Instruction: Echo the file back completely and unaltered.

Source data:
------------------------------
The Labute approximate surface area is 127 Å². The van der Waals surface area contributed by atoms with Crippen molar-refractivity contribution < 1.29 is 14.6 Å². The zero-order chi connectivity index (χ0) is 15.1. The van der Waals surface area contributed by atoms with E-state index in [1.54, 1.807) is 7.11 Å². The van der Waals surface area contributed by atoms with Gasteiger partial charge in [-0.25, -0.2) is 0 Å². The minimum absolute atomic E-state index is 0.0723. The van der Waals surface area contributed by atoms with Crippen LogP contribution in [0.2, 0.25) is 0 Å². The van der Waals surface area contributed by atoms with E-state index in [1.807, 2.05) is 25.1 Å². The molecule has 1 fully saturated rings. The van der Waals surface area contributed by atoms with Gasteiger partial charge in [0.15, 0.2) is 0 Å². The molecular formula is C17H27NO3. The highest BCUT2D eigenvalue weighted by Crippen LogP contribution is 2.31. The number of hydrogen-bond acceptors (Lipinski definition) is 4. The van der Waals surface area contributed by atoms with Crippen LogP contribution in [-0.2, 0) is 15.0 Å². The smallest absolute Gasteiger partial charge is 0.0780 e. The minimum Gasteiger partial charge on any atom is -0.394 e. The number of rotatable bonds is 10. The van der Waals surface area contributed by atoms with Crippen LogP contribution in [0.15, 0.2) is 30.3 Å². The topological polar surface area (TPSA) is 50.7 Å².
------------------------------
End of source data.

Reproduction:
The Labute approximate surface area is 127 Å². The van der Waals surface area contributed by atoms with Crippen molar-refractivity contribution < 1.29 is 14.6 Å². The zero-order chi connectivity index (χ0) is 15.1. The van der Waals surface area contributed by atoms with E-state index in [1.54, 1.807) is 7.11 Å². The van der Waals surface area contributed by atoms with Gasteiger partial charge in [-0.25, -0.2) is 0 Å². The minimum absolute atomic E-state index is 0.0723. The van der Waals surface area contributed by atoms with Crippen LogP contribution in [0.2, 0.25) is 0 Å². The van der Waals surface area contributed by atoms with E-state index in [1.807, 2.05) is 25.1 Å². The molecule has 1 fully saturated rings. The van der Waals surface area contributed by atoms with Gasteiger partial charge in [0.15, 0.2) is 0 Å². The molecular formula is C17H27NO3. The highest BCUT2D eigenvalue weighted by Crippen LogP contribution is 2.31. The number of hydrogen-bond acceptors (Lipinski definition) is 4. The van der Waals surface area contributed by atoms with Crippen LogP contribution in [-0.2, 0) is 15.0 Å². The smallest absolute Gasteiger partial charge is 0.0780 e. The minimum Gasteiger partial charge on any atom is -0.394 e. The number of rotatable bonds is 10. The van der Waals surface area contributed by atoms with Crippen LogP contribution in [0.15, 0.2) is 30.3 Å². The topological polar surface area (TPSA) is 50.7 Å².